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Tisha Be Av
The fast days of 17 Tammuz and 9 Av, and the time between them, commemorate the tragic process of the destruction of the two Holy Temples in Jerusalem. This period of time is known as Tekufat Bein HaM'Tzarim, between the straits. We begin with the fast of the 17th of Tammuz that marks the day of the breaching of the walls of Jerusalem. Three weeks later at the fast of the 9th of Av we commemorate the day of the actual destruction by fire of the Holy Temple. Tisha B'Av, The ninth day of Av, is a fasting day which starts at sundown on the eighth day and concludes at sundown on the ninth day of Av. Tisha B'Av is considered to be a frightful day - a day that we are fearful that something bad is going to happen. The Jewish people encountered many tragic events, all of them happened at that day. The first Temple was destroyed; The second Temple was destroyed; 1492, when King Ferdinand of Spain issued the expulsion decree he sat Tisha B'Av as the final date by which not a single Jew would be allowed to stay in Spain; World War I – which began the downward slide to the Holocaust – began on Tisha B’av. On Tisha B'Av we are not allowed eating or drinking, to wash, anoint oneself or wear leather shoes. We are only allowed to study certain portions of the Torah and Talmud on Tisha B'Av.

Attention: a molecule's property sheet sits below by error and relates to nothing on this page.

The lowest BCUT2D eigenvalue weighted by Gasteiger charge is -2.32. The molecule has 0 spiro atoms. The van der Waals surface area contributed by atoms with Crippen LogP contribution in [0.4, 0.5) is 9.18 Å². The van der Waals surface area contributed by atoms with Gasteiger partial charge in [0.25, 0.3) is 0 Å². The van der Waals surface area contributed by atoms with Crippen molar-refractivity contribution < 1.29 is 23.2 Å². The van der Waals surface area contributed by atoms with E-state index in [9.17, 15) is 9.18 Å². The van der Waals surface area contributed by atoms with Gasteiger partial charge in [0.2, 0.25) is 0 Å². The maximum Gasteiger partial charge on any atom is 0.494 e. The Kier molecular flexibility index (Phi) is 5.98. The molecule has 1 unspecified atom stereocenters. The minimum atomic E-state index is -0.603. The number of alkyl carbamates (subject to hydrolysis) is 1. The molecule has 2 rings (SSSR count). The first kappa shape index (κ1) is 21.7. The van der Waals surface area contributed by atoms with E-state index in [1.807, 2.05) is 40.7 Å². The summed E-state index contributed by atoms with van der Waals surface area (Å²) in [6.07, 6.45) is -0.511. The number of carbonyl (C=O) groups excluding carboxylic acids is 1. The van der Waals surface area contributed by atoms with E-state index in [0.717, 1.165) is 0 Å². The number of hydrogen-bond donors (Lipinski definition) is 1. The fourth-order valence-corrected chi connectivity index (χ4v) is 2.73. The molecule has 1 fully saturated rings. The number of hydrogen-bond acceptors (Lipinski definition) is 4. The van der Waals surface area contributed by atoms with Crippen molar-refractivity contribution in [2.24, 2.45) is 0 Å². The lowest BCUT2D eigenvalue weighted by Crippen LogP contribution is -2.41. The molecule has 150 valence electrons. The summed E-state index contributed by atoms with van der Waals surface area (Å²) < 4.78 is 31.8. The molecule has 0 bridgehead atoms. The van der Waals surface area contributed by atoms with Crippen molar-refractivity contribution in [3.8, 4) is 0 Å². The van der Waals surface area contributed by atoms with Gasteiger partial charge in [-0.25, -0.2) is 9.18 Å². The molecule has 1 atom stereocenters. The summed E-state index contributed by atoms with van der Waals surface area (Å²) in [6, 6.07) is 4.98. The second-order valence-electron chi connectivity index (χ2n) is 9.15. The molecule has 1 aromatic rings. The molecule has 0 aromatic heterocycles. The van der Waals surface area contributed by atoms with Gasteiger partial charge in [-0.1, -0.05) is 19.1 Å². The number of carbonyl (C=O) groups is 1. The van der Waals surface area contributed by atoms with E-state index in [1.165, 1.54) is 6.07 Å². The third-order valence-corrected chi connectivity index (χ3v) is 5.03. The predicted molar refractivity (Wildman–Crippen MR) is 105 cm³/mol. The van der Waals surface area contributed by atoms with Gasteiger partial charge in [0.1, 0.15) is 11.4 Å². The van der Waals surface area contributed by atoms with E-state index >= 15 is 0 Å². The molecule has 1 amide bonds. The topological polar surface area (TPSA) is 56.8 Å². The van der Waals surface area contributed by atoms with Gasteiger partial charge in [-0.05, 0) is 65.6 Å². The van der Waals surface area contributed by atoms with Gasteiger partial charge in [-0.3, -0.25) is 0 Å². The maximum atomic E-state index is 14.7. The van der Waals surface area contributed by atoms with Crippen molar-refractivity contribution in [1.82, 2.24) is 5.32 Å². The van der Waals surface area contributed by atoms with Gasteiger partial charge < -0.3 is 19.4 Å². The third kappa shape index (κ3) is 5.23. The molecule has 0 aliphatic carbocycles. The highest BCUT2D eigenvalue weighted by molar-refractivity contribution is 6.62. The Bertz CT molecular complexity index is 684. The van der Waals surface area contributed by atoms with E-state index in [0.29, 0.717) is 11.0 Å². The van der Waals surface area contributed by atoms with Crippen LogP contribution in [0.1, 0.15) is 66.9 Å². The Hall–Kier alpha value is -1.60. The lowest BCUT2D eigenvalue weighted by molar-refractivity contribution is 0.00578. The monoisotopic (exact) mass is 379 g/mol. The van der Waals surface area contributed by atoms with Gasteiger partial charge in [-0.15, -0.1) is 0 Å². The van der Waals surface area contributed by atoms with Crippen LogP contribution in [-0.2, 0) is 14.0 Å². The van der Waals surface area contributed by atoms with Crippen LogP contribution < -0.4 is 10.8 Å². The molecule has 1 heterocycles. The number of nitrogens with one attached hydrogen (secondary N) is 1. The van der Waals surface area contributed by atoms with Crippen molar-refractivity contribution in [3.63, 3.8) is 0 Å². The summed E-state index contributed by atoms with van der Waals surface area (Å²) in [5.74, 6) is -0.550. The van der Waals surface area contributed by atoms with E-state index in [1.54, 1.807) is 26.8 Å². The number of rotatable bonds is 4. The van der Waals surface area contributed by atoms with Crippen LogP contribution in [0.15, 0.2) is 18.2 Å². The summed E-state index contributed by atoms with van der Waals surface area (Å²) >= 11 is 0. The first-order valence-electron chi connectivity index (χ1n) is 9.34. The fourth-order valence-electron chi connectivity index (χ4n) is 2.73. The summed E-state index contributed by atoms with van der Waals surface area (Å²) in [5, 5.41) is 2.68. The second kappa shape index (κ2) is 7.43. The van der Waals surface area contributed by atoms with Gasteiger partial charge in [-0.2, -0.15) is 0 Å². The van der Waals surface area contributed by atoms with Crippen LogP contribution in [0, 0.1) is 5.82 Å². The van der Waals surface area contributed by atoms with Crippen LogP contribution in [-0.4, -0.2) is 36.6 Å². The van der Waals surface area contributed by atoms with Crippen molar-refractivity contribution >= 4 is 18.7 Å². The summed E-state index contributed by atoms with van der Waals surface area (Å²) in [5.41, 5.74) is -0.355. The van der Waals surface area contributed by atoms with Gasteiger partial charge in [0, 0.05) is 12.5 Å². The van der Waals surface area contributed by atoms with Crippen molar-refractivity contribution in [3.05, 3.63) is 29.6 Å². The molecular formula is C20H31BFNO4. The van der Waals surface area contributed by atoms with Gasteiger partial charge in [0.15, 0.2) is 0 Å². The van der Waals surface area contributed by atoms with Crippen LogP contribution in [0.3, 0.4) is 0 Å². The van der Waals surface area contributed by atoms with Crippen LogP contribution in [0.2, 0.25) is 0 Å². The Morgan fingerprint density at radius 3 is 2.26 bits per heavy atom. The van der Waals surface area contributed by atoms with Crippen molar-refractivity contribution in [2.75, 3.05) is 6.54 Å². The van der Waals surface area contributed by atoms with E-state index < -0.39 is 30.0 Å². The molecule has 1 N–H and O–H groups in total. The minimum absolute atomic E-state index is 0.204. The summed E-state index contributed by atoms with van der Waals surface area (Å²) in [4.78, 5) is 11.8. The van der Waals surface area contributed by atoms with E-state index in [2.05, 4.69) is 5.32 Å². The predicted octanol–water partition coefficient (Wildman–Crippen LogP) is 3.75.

Book Of Eicha
The Jeremiah's book of Eichah, Lamentations, written by the prophet Jeremiah, is read on Tisha B’av. The book of Eichah is timeless. Jeremiah's sheds tears not for himself but for his fellow Jews and the predicament they were in. His tears were also for the presence of G-d being forced into exile. Jeremiah spent years warning the Children of Israel that unless they repented the First Temple would be destroyed. To his dismay, his prophecy came true and the population of the Jews dispersed throughout the world. We should read the Book of Lamentations with the hope that we will bring ourselves back to the high holy status we were once at and that next year Tisha B'Av will be turned into a day of joy and celebration.